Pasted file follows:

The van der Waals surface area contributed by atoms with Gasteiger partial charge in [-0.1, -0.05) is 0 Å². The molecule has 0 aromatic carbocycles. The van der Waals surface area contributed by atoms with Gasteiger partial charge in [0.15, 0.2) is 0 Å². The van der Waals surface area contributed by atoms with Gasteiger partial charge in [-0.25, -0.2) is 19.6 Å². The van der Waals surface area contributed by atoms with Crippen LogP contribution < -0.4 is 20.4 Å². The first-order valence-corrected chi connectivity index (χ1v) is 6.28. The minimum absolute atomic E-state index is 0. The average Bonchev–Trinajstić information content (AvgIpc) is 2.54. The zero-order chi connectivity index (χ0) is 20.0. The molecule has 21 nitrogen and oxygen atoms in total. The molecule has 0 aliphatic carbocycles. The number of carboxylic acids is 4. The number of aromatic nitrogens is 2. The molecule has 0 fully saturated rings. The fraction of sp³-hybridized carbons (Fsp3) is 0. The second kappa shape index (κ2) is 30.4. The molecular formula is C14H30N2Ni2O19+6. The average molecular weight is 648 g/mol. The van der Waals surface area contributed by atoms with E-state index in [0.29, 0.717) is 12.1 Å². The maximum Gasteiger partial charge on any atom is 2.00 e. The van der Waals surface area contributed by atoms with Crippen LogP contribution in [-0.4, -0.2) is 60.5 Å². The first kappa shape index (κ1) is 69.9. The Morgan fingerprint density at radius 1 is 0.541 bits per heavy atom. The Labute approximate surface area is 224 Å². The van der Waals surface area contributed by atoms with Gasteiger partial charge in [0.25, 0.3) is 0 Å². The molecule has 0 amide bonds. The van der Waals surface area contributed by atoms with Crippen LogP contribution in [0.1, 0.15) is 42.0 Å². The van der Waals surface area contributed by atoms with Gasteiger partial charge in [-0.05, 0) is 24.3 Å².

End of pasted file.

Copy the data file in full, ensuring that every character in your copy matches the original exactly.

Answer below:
The van der Waals surface area contributed by atoms with Gasteiger partial charge in [-0.1, -0.05) is 0 Å². The molecule has 0 aromatic carbocycles. The van der Waals surface area contributed by atoms with Gasteiger partial charge in [0.15, 0.2) is 0 Å². The van der Waals surface area contributed by atoms with Gasteiger partial charge in [-0.25, -0.2) is 19.6 Å². The van der Waals surface area contributed by atoms with Crippen LogP contribution < -0.4 is 20.4 Å². The first-order valence-corrected chi connectivity index (χ1v) is 6.28. The minimum absolute atomic E-state index is 0. The average Bonchev–Trinajstić information content (AvgIpc) is 2.54. The zero-order chi connectivity index (χ0) is 20.0. The molecule has 21 nitrogen and oxygen atoms in total. The molecule has 0 aliphatic carbocycles. The number of carboxylic acids is 4. The number of aromatic nitrogens is 2. The molecule has 0 fully saturated rings. The fraction of sp³-hybridized carbons (Fsp3) is 0. The second kappa shape index (κ2) is 30.4. The molecular formula is C14H30N2Ni2O19+6. The average molecular weight is 648 g/mol. The van der Waals surface area contributed by atoms with E-state index in [0.29, 0.717) is 12.1 Å². The maximum Gasteiger partial charge on any atom is 2.00 e. The van der Waals surface area contributed by atoms with Crippen LogP contribution in [-0.4, -0.2) is 60.5 Å². The first kappa shape index (κ1) is 69.9. The Morgan fingerprint density at radius 1 is 0.541 bits per heavy atom. The Labute approximate surface area is 224 Å². The van der Waals surface area contributed by atoms with Gasteiger partial charge in [0.25, 0.3) is 0 Å². The molecule has 0 amide bonds. The van der Waals surface area contributed by atoms with Crippen LogP contribution in [0.1, 0.15) is 42.0 Å². The van der Waals surface area contributed by atoms with Gasteiger partial charge in [-0.05, 0) is 24.3 Å².